Avoid Foreign Substances on International Flights

International flights are where you should focus most of your germ-fighting diligence. You’re much more likely to come into contact with a virus or bacteria that your system isn’t used to on an international flight than on a domestic flight. Be extra conscious when using the airplane bathroom (touch as few surfaces as possible), eating in-flight meals (wash your hands), and handling things like seatbelts and inflight entertainment.

Avoid Airborne Bacteria

There’s a sliding scale of general prevention to fanatic germ avoidance at all times, but perhaps no more than when it comes to avoiding airborne bacteria. Airplane air is much cleaner than it used to be thanks to improved filtration systems, but there are still a few things you can do to avoid anything lingering. If you turn on your overhead air vent, make sure you point it toward your lap, not toward your face where bacteria could blow into your nose and mouth. But honestly, it’s better to skip it because air vents have one of the highest bacterial contents of all the surfaces in the plane.

If you’re able to choose, pick a seat toward the front of the aircraft where there’s improved air circulation. Of course, a first-class seat will also give you more breathing room away from your fellow passengers, dialing back the risk of catching something from them. A face mask can also dramatically reduce your risk of infection or reduce your risk of transmitting an illness if you’re already sick.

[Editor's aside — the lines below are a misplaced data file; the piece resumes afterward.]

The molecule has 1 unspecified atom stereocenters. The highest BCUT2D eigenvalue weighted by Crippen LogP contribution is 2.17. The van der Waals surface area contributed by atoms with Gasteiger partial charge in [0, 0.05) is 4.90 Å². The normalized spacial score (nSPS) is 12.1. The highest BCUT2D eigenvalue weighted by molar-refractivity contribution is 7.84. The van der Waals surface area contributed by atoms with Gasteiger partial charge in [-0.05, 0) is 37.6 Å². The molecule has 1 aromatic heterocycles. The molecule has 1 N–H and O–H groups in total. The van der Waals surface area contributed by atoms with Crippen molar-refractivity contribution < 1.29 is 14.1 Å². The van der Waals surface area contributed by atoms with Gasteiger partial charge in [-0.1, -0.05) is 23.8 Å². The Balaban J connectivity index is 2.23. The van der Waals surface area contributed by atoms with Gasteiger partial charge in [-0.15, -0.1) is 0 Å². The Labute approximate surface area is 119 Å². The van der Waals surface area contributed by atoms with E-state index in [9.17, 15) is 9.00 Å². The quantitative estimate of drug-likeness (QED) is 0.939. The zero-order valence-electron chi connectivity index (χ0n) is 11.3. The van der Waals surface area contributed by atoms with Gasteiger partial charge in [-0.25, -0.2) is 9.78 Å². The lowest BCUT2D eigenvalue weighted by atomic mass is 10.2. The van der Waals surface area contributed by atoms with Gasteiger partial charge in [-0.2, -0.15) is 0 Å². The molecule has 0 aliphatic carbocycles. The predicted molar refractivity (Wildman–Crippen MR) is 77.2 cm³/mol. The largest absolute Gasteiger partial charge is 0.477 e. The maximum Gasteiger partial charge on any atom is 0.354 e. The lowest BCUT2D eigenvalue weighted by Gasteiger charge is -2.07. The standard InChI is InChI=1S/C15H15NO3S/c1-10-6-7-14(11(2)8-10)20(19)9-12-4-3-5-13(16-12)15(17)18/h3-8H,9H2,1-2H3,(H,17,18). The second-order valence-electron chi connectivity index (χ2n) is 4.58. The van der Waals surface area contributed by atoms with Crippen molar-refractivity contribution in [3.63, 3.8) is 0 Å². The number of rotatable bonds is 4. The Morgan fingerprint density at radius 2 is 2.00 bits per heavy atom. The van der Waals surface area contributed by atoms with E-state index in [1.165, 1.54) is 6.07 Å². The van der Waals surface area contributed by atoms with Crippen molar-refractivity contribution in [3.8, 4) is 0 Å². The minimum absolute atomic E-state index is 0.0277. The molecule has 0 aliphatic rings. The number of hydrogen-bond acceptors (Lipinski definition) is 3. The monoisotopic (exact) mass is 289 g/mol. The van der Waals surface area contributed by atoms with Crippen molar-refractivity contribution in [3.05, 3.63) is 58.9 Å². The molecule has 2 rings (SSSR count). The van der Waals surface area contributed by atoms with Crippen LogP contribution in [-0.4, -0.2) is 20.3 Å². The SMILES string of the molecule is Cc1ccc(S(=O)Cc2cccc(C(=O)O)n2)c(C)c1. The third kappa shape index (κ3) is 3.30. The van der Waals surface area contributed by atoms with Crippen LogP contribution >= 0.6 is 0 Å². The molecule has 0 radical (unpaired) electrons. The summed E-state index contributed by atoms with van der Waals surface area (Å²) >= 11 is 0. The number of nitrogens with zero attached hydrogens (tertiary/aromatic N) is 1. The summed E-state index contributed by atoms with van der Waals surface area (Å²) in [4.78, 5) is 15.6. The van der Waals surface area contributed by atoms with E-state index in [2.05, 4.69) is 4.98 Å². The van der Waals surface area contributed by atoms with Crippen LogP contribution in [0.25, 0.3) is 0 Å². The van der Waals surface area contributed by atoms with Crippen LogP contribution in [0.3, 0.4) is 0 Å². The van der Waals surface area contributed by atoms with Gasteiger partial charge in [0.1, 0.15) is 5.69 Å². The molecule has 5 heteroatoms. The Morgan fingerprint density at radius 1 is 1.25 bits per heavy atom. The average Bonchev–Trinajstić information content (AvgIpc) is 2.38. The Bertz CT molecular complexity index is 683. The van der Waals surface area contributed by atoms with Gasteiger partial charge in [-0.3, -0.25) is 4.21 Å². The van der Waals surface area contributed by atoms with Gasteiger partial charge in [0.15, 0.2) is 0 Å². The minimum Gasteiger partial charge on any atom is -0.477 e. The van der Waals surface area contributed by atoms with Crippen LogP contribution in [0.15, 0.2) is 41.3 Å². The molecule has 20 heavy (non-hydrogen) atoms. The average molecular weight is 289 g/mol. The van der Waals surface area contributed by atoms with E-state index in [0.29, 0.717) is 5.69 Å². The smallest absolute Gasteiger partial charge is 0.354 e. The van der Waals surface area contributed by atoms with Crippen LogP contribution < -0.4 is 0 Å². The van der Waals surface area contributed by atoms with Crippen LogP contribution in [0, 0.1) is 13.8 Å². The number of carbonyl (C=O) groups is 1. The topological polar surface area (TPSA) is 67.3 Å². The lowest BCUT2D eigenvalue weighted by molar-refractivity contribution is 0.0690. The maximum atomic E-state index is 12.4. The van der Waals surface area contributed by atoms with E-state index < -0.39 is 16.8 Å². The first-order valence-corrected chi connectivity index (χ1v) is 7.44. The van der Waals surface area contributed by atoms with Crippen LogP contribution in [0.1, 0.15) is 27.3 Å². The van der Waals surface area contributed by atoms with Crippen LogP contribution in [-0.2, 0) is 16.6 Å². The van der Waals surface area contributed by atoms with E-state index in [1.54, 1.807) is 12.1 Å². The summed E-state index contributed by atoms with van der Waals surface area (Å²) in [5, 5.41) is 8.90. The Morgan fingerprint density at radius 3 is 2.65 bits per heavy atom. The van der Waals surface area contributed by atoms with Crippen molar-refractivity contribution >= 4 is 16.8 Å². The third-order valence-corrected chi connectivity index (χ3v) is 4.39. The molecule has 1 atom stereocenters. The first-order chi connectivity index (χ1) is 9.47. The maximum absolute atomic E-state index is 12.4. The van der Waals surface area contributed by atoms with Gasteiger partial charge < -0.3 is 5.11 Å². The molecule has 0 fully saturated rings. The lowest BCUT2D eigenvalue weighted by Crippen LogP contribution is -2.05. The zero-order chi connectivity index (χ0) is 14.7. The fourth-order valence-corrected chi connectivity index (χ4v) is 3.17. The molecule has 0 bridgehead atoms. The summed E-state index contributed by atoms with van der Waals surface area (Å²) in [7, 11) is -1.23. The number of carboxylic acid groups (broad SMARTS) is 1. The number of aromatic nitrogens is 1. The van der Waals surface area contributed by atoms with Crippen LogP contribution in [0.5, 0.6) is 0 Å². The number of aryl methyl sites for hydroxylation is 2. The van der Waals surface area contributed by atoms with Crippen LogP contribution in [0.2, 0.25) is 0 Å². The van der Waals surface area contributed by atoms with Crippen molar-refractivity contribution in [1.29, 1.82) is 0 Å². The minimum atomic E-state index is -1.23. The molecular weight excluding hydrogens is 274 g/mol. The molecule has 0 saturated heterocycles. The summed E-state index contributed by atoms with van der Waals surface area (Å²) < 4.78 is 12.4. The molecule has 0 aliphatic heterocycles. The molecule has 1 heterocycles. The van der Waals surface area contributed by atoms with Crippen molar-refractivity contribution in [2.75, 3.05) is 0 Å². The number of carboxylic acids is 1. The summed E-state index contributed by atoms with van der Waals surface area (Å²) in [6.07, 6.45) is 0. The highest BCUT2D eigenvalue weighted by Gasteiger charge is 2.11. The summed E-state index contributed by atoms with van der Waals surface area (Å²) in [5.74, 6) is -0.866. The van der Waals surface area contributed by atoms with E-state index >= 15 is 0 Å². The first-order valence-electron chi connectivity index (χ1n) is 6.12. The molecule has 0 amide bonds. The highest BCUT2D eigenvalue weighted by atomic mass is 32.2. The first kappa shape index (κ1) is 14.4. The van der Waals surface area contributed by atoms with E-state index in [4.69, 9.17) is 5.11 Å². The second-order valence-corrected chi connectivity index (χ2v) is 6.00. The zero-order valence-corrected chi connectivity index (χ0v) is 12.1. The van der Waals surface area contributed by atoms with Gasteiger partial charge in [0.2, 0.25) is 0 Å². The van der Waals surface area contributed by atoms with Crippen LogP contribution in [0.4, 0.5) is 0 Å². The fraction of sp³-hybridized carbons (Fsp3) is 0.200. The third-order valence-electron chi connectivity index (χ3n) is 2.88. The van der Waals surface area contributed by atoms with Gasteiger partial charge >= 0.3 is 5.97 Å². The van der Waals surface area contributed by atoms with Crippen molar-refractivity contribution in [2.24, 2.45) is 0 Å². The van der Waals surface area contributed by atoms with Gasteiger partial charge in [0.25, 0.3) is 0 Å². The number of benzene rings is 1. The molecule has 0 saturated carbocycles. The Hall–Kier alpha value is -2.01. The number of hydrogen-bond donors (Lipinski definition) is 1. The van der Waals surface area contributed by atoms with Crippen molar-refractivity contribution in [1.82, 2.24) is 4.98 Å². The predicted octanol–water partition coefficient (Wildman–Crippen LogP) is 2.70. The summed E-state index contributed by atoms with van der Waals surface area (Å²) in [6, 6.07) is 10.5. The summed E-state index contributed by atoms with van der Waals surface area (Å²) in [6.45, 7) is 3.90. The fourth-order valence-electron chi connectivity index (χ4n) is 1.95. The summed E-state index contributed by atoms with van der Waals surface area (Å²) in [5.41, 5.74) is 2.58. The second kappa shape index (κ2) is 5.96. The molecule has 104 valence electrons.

Stay Vigilant

You’ve arrived at your destination, but that doesn’t mean you’re out of the woods where germs are concerned. You’re likely to be exposed to different kinds of germs, different activity levels, and possibly less sleep than in your ordinary life, so make sure you’re vigilant about washing your hands and staying hydrated throughout your trip.

If you’re traveling abroad, be conscious of tap water and food consumption. Even if the locals are able to drink tap water without issue, you might need to avoid it because you haven’t built an immunity to the specific germs in the water system. The same goes for fresh fruits and salads.

Be sure to take any specific precautions for the area you’re traveling to. Sunscreen, vaccines, bug spray or nets, and medications can make a huge difference. If in doubt, consider booking an appointment with a travel health professional to advise you on any specific precautions you should take.

Stay in a Hotel You Can Trust

When it comes to avoiding lurking germs, it helps to stay in a hotel you can trust. You want a hotel that you know thoroughly cleans their rooms and puts policies in place to ensure each guest’s health and safety. This is why we’re proud to partner with the world’s largest hotel chains that put customer service before all else. Visit roomkey.com to search hotel properties around the world and know you’re getting the lowest rate with the customer service you deserve.

We trust our partners to give you a comfortable place to stay at the lowest price you can find. You can trust us to give you a reliable and gimmick-free search experience. That’s how Roomkey makes travel work for you.